The Nationals were given permission to wear a variety of military-flavored caps in batting practice Tuesday, but MLB wouldn’t let them wear them in the game that night against the Reds. The Washington Post’s Dan Steinberg asked why:
So then I called an MLB spokesman to ask what happened, and he explained that the league prefers its clubs commemorate specific causes with uniform patches or batting-practice displays, rather than the actual game hats. There are, however, coordinated league-wide headwear events, such as the white hats with stars-and-stripes logos that are worn on Memorial Day and July 4, with proceeds from sales of those caps donated to the Welcome Back Veterans program.
“We reserve hats for national tributes, where every club is wearing them on the same day,” spokesman Pat Courtney told me. “But we’re happy to work with clubs on alternatives.”
I can see the league’s point here, but as a one-time thing, it would have been pretty cool seeing the Nationals honoring the Navy SEALs and the Army with headwear that would have been far more noticeable than any uniform patch. I have my doubts the display would have led to a serious downturn in Nationals merchandise sales.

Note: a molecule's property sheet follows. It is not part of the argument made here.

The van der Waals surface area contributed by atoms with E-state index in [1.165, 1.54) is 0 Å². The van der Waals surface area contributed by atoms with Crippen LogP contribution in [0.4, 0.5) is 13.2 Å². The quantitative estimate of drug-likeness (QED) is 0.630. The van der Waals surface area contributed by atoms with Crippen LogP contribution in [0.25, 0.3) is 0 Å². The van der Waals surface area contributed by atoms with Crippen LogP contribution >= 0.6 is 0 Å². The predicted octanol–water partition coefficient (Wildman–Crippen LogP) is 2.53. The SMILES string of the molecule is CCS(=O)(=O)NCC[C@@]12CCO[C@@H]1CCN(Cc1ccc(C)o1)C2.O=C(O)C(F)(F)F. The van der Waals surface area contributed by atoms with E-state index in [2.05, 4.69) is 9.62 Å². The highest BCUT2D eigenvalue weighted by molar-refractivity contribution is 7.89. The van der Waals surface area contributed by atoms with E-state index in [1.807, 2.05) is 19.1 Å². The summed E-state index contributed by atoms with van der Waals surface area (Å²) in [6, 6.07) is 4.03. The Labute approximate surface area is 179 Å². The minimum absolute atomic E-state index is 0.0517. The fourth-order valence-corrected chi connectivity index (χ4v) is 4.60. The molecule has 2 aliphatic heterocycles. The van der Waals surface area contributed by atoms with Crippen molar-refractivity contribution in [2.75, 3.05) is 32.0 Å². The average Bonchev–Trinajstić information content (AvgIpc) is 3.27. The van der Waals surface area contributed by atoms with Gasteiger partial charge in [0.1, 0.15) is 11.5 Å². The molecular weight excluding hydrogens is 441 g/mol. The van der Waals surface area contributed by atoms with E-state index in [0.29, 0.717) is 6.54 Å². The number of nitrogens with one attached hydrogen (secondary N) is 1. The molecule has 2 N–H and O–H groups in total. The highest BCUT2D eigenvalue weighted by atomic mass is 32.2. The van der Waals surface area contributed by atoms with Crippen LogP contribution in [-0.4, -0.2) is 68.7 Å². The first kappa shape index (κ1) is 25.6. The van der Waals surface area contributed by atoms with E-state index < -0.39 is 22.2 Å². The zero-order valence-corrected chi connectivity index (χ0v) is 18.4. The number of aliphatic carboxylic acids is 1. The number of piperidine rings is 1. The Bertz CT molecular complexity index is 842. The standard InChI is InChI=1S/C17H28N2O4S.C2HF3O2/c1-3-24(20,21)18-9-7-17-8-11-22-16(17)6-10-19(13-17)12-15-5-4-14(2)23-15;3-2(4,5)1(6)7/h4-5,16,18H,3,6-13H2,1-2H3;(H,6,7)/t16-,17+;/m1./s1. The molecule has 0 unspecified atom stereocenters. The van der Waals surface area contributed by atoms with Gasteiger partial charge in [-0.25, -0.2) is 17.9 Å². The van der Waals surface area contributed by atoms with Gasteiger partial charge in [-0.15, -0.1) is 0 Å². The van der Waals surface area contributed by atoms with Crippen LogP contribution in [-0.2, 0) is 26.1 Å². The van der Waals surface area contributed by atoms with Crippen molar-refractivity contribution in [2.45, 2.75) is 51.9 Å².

The Washington Post has some pics of the hats here.
The Rangers outrighted reliever Shawn Tolleson off the 40-man roster on Wednesday. Rather than accept the assignment to Triple-A Round Rock, Tolleson has opted to become a free agent, Rangers executive VP of communications John Blake reports.
Tolleson, 28, emerged as a closer for the Rangers in 2015, but his follow-up campaign this year was dreadful. He finished with a 7.68 ERA and a 29/10 K/BB ratio in 36 1/3 innings. He eventually went on the 60-day disabled list with a back injury.
Despite the nightmarish season, it’s easy to see a team deciding to take a flier on Tolleson for the 2017 season.
Indians slugger Carlos Santana hasn’t played in the outfield in a major league game since 2012, but the Indians are strongly considering starting him in left field for Game 3 of the World Series at Wrigley Field on Friday, MLB.com’s Jordan Bastian reports. As the game is hosted in a National League park, there is no DH rule in effect, so the Indians might otherwise have to keep Santana on the bench.
Santana is hitless in six at-bats in the World Series thus far, but he has drawn two walks. He has overall not had a great postseason, carrying an aggregate .564 OPS in 40 plate appearances since the beginning of the playoffs. Still, during the regular season, he had an .865 OPS so he can certainly be a threat on offense at any given moment.